Dave Anderson wrote:I understand that the Kindle format is simple, mid-1990ish, stripped-down HTML. Also, this very web site (also HTML) is copyrighted. What do you think of that then Henry?
Dave Anderson wrote:
Would you put your work out for sale if it were displayed in HTML? If you would not, is Henry's concern that it would be stolen your main concern?
Bear Bibeault wrote:Mark has hit on a lot of important points. Are you arguing that we don't need book readers because we have browsers? if so, I'll vehemently agree with Mark -- the last thing I want to do is to read a book as a long page in landscape mode in a browser...
Dave Anderson wrote:.. which is no revolution, just switching publishing from one corporation to another.
HTML and the browser, it seems to me, are the liberators of the author (i.e., authors of books)
Ok. Here's more: although I haven't check this out (maybe someone in the discussion has), but HTML and the browser can indeed do pretty much the essential things that the Reader does: change fonts, re-size, remember where we are in the book, be interactive, limit page size, etc.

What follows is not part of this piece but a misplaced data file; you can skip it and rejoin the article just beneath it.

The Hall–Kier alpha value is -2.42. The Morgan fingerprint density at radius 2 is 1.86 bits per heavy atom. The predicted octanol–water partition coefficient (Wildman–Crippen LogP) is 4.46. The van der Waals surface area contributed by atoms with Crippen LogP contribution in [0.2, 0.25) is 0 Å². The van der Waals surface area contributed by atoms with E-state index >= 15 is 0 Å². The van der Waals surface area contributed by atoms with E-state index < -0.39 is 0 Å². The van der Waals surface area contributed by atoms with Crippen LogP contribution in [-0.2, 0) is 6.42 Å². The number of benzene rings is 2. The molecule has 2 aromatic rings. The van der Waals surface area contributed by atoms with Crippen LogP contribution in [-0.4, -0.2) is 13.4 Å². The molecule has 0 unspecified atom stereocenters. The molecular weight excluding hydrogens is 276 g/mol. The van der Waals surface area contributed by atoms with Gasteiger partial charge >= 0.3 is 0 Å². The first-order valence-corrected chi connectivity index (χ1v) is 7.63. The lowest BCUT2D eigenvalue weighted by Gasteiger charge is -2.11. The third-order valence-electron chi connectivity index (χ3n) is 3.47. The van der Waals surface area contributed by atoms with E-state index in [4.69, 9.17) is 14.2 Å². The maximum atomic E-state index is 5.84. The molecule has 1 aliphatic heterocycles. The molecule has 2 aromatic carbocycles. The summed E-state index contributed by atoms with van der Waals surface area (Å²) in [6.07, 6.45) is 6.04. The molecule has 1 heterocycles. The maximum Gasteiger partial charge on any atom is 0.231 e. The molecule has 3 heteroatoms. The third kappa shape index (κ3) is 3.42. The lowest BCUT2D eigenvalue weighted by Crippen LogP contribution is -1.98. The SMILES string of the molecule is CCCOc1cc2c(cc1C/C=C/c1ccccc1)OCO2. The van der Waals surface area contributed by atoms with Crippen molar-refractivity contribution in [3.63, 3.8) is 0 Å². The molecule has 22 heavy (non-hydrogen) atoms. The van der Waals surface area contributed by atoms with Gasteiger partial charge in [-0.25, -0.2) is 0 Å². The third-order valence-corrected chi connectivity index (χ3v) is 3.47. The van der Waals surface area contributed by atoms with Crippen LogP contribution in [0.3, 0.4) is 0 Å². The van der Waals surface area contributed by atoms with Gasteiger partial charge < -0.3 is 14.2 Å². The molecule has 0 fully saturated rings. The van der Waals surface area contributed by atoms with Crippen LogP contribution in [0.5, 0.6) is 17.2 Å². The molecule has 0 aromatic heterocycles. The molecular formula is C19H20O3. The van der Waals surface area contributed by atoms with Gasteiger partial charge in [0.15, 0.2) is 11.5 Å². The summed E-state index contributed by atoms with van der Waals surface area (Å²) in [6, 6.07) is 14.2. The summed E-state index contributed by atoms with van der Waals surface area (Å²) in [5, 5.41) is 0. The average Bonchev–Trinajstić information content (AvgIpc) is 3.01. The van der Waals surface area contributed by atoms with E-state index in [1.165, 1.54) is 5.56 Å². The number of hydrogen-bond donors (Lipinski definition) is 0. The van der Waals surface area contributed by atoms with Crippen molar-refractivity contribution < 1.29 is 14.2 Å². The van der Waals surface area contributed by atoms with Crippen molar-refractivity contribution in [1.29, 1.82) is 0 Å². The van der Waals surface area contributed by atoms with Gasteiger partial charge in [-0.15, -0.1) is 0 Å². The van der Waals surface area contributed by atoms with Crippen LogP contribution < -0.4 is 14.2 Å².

Just playing the devil's advocate here, and thinking outside of the book (I mean box!).
Dave Anderson wrote:Conspiracy now. ??
Dave Anderson wrote:I see. I didn't and wouldn't use the word conspiracy; that implies collusion. What is going on between Apple, Amazon, et al is more like a war, a war of the marketplace for sure, but the goal being to dominate
They're usually one and the same, but that's besides the point. You still haven't explained how using HTML (which as I've pointed out multiple times, is exactly what EPUB does) aids the hapless authors with promotion and marketing.
for authors with little means of promotion and marketing, however, this means exchanging the hegemony of the printed book publisher for that of the electronic book publisher.
Again, I don't see how. Anyone can self-publish, be it in print, or electronically as EPUB, PDF, HTML, a Word doc, or whatever. The ability already exists. What needs to change?
The eBook I think is looked upon by the unpublished author as "liberation" or freedom, and I think they are finding it otherwise.
So, that got me to talking about HTML which none controls, as opposed to epub etc which requires a reader, and then other things surfaced.
Just asking the questions, which I think is the purpose of the different posting sections, right?
(JavaRanch is awesome, and a great resource!),
fred rosenberger wrote:one advantage of PDFs is you can lock it down. You can set it so that once it is generated, it can't be changed.
Bear Bibeault wrote:
Dave Anderson wrote:So, that got me to talking about HTML which none controls, as opposed to epub etc which requires a reader, and then other things surfaced.
HTML is an open standard. So is EPUB. What's the difference? Again, what exactly is your point?